How Does a Magnetic Floating Bed Work?

Ginger Yapp

The magnetic floating bed -- designed by innovative architect Janjaap Ruijssenaars in cooperation with Bakker Magnetics -- is an expensive, luxurious bed that hovers about 40 centimeters off the ground. The bed uses large, super-strength magnets to stay afloat. The bed can tolerate a weight of up to 2,000 pounds.

Bed Basics

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Ruijssenaars and Bakker Magnetics unveiled their astounding magnetic bed prototype at Kortrijk, Belgium's annual Millionaire Fair. The designer and his team worked for over six years to develop the technology to make the bed work. Ruijssenaars' design has provided the inspiration for other designers, who have applied his technology to items like a coffee table, an armchair and a sofa. The bed is available in the full-size model displayed at the fair as well as a smaller, half-size version.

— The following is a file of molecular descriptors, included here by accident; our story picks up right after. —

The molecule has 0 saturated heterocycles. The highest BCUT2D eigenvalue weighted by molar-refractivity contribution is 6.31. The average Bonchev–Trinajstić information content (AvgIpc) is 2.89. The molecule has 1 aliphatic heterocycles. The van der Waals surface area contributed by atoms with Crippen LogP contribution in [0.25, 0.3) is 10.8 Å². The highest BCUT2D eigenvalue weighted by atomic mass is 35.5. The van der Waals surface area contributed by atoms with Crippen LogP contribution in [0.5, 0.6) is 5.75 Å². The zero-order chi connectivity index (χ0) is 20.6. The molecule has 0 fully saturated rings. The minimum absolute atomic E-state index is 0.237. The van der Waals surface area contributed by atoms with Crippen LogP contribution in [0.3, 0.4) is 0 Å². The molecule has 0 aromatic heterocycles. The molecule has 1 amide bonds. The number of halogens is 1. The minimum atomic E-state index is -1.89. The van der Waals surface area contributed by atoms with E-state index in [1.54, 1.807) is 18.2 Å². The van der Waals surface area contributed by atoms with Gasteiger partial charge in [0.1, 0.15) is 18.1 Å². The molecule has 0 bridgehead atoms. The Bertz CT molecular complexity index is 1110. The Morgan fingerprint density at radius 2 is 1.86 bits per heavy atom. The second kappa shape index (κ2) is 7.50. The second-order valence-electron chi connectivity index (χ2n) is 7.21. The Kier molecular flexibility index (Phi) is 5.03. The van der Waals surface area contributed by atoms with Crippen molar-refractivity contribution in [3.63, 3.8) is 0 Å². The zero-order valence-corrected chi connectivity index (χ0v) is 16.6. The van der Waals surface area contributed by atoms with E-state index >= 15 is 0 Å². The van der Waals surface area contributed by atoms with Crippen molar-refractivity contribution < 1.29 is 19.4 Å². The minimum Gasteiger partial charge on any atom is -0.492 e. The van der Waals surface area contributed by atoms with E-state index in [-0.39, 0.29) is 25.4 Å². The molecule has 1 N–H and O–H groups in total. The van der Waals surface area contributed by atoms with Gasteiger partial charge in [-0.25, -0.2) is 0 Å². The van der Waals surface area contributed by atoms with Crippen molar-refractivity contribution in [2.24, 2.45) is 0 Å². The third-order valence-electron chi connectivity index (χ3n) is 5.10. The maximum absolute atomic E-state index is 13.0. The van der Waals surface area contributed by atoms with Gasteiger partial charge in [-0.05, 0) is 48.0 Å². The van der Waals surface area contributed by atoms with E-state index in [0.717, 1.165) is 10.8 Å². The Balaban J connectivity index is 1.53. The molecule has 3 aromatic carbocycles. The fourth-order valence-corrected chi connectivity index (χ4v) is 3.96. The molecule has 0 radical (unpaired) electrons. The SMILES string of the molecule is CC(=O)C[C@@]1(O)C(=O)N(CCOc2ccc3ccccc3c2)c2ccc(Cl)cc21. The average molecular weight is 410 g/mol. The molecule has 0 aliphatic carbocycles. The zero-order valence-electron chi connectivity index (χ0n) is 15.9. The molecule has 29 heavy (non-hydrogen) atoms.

Ruijssenaars says that the magnetic bed works by placing enormous, industrial-strength magnetics in opposition. By placing one row of positive ends against one row of negative ends, the two layers repel one another, sending the bed hovering above the ground. To keep the top layer from sliding off the bottom layer and falling to the floor, the bed is secured with four thin cables, one on each corner.

Fun Facts

"Time" magazine named the incredible floating bed -- which Ruijssenaars said was inspired by the classic Stanley Kubrick film "2001: A Space Odyssey" -- to its Best Inventions of 2006 list. The magnetic bed also had a cameo in the 2011 comedy "Arthur," which stars Helen Mirren and Russell Brand. The firm that commissioned the bed, Universe Architecture, created a special version of the bed for the film set.

The Architect

Ruijssenaars, a native of the Netherlands, has received much attention for his gravity-defying bed. The inventor -- who also works as a teacher, public speaker and urban planner -- studied at schools in Colorado, Barcelona and the Netherlands before founding Universe Architecture. Ruijssennaars' notable accomplishments and accolades include the Bauwelt Prize for his design of an elementary school and the European Urban Public Prize for his design of a plan that is now situated below highway A8.